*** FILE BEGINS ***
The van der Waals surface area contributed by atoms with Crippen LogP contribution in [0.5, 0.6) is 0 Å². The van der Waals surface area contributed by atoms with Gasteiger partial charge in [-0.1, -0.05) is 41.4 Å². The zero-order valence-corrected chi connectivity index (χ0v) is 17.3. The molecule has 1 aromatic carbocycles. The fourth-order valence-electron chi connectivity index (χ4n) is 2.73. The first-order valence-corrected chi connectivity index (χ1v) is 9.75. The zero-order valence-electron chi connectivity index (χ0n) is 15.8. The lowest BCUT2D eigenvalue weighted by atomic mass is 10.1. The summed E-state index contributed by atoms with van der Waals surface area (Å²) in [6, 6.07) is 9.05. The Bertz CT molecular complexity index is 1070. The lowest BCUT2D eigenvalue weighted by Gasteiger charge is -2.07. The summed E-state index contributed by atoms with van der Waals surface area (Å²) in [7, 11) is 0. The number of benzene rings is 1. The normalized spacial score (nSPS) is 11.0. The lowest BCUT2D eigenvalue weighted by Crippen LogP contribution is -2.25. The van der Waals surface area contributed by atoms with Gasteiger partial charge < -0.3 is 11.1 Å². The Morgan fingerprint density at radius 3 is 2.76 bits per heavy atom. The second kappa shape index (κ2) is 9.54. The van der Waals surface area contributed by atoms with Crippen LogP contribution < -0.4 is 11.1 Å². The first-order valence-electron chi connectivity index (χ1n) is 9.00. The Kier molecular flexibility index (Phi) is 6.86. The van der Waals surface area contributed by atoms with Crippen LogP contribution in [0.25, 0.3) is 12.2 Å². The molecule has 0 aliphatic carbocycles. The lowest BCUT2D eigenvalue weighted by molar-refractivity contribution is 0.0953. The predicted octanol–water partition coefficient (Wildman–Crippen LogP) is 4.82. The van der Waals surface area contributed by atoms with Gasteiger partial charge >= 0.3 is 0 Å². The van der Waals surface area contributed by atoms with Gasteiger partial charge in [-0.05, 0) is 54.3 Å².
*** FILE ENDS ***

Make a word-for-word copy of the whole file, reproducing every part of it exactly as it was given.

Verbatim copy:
The van der Waals surface area contributed by atoms with Crippen LogP contribution in [0.5, 0.6) is 0 Å². The van der Waals surface area contributed by atoms with Gasteiger partial charge in [-0.1, -0.05) is 41.4 Å². The zero-order valence-corrected chi connectivity index (χ0v) is 17.3. The molecule has 1 aromatic carbocycles. The fourth-order valence-electron chi connectivity index (χ4n) is 2.73. The first-order valence-corrected chi connectivity index (χ1v) is 9.75. The zero-order valence-electron chi connectivity index (χ0n) is 15.8. The lowest BCUT2D eigenvalue weighted by atomic mass is 10.1. The summed E-state index contributed by atoms with van der Waals surface area (Å²) in [6, 6.07) is 9.05. The Bertz CT molecular complexity index is 1070. The lowest BCUT2D eigenvalue weighted by Gasteiger charge is -2.07. The summed E-state index contributed by atoms with van der Waals surface area (Å²) in [7, 11) is 0. The number of benzene rings is 1. The normalized spacial score (nSPS) is 11.0. The lowest BCUT2D eigenvalue weighted by Crippen LogP contribution is -2.25. The van der Waals surface area contributed by atoms with Gasteiger partial charge < -0.3 is 11.1 Å². The Morgan fingerprint density at radius 3 is 2.76 bits per heavy atom. The second kappa shape index (κ2) is 9.54. The van der Waals surface area contributed by atoms with Crippen LogP contribution < -0.4 is 11.1 Å². The first-order valence-electron chi connectivity index (χ1n) is 9.00. The Kier molecular flexibility index (Phi) is 6.86. The van der Waals surface area contributed by atoms with Crippen LogP contribution in [0.25, 0.3) is 12.2 Å². The molecule has 0 aliphatic carbocycles. The lowest BCUT2D eigenvalue weighted by molar-refractivity contribution is 0.0953. The predicted octanol–water partition coefficient (Wildman–Crippen LogP) is 4.82. The van der Waals surface area contributed by atoms with Gasteiger partial charge >= 0.3 is 0 Å². The van der Waals surface area contributed by atoms with Gasteiger partial charge in [-0.05, 0) is 54.3 Å².